Mutant lamins cause nuclear envelope rupture and DNA damage in skeletal muscle cells

Ashley J Earle*, Tyler J Kirby*, Gregory R Fedorchak*, Philipp Isermann, Jineet Patel, Sushruta Iruvanti, Steven A Moore, Gisèle Bonne, Lori L Wallrath, Jan Lammerding

Research output: Contribution to journalArticleAcademicpeer-review

Abstract

Mutations in the LMNA gene, which encodes the nuclear envelope (NE) proteins lamins A/C, cause Emery-Dreifuss muscular dystrophy, congenital muscular dystrophy and other diseases collectively known as laminopathies. The mechanisms responsible for these diseases remain incompletely understood. Using three mouse models of muscle laminopathies and muscle biopsies from individuals with LMNA-related muscular dystrophy, we found that Lmna mutations reduced nuclear stability and caused transient rupture of the NE in skeletal muscle cells, resulting in DNA damage, DNA damage response activation and reduced cell viability. NE and DNA damage resulted from nuclear migration during skeletal muscle maturation and correlated with disease severity in the mouse models. Reduction of cytoskeletal forces on the myonuclei prevented NE damage and rescued myofibre function and viability in Lmna mutant myofibres, indicating that myofibre dysfunction is the result of mechanically induced NE damage. Taken together, these findings implicate mechanically induced DNA damage as a pathogenic contributor to LMNA skeletal muscle diseases.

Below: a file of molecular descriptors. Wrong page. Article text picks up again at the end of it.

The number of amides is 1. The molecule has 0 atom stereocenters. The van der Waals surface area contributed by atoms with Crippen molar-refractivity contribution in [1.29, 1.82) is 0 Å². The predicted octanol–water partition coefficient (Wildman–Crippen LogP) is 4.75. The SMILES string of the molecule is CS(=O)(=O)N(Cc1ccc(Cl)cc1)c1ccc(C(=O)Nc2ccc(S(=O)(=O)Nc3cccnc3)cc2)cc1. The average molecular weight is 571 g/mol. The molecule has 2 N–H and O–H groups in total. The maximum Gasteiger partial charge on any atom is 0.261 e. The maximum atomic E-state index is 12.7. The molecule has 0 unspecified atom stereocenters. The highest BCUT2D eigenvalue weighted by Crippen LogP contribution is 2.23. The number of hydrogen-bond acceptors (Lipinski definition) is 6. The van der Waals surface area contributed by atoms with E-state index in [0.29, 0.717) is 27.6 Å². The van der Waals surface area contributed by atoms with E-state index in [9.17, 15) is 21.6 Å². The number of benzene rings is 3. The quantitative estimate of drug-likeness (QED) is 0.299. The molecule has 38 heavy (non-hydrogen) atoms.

Original languageEnglish
Pages (from-to)464-473
Number of pages10
JournalNat. Mater.
Volume19
Issue number4
DOIs
Publication statusPublished - 1 Apr 2020

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